Encrypting the communication is not enough. The communication must be made robust by waiting for confirmation from the database and each level of access needs to be protected by individual logins. Furthermore, the raw data should always be “read‐only” so it is not possible to change or delete the original data.
Are data backed up regularly at a secure place (protected from deletion or loss)?
Performing backups is a standard procedure, but there are additional requirements. Similar to the original data, the backup also needs protection from manipulation, deletion, or loss. In the case of a recovery, the integrity of the backup data becomes key.
Are data recoveries exercised and documented regularly?
Having a backup is useless if you do not know how to recover the system. The expectation for the recovery of a monitoring system is a fast and complete recovery without data gaps.
Are data privacy guaranteed (and does the solution comply with GDPR)?
A GxP‐compliant temperature monitoring solution includes the personal login data of all users (user name, email addresses, and passwords). When using a SaaS cloud provider, data are out of your direct control. Data privacy must be guarded and GDPR rules followed.
Does the SaaS system support your data being compliant with ALCOA principles?
International regulators require pharmaceutical data to be Attributable, Legible records, Contemporaneous, Original, Accurate (ALCOA). They align closely with FDA 21 CFR Part 11.
Are clear performance and availability levels of the solution defined?
Although the system architecture prevents data loss, by buffering values in the IoT sensors in case the system is down, the software must have a documented performance with defined maximum downtimes.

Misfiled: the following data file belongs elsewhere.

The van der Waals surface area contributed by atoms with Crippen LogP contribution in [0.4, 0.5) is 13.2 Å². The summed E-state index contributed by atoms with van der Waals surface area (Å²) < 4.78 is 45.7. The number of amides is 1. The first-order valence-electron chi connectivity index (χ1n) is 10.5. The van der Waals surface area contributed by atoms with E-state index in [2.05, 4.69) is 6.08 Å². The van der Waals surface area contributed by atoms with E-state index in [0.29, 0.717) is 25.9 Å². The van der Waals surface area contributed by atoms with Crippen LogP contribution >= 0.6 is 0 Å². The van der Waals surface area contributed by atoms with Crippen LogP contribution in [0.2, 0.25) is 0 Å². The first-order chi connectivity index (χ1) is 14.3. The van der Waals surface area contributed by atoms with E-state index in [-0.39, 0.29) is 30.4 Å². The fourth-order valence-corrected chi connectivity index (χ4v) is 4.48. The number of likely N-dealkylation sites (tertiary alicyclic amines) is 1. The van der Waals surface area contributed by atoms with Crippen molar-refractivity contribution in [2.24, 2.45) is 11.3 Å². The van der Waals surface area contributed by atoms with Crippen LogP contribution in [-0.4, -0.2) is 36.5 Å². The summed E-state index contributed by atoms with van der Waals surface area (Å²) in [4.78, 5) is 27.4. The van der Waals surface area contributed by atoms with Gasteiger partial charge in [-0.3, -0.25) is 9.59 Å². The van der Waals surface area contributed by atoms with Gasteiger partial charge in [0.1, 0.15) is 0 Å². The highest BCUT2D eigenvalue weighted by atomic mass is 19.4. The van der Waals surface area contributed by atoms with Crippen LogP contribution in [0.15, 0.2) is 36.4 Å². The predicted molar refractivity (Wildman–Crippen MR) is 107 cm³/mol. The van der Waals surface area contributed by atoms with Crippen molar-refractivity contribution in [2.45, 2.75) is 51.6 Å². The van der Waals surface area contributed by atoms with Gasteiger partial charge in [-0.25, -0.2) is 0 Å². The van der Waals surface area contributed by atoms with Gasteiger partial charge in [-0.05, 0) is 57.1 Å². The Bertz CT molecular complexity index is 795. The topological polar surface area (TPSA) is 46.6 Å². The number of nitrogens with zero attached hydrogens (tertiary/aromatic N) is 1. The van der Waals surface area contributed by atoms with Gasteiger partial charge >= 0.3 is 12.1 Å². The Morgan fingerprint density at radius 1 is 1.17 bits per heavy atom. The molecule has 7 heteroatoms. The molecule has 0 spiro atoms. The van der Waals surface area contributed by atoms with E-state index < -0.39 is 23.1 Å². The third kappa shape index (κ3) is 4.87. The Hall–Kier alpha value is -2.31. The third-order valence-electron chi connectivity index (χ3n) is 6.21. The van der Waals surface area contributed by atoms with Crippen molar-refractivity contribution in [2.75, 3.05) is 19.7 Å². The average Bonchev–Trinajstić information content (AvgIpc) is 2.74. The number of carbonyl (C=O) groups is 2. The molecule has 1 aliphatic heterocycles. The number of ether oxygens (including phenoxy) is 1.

Are performance and availability reports made available to clients regularly?
A serious cloud provider publishes regular availability reports showing the overall availability ( e.g. 99.99%), as well as the downtimes of the events (e.g. 16. Jan 2020, System update, Downtime 2.5 hours).
Are process data available for as long as they are needed in the business processes?
Process data or “fresh data” are used to execute business decisions. The service provider must ensure that, for two years, process data are available electronically for visualizations, statistics, reporting, and exporting.
Are the final assessment reports archived for a minimum of 10 years in a human‐readable format?
A provider must ensure that the data are clearly labeled and stored in a secure (data) archive; human-readable. Human‐readable could be a printed version or a PDF.
Does the client remain the owner of the data?
Although the data are not under your direct control, it is important that all involved parties have a clear agreement that the ownership of the data is always with the customer.
Does the Service provider accept on‐site audits by the client?
Audits are an important controlling instrument to evaluate and maintain GxP compliance. All of the points mentioned above can be checked easily during an audit at the provider of the cloud‐based temperature monitoring solution.
Is a service level agreement (SLA) in place covering all of the points above?
A service level agreement (SLA) defines the terms and conditions of use, technical features as well as legal issues.
Source from ELPRO Global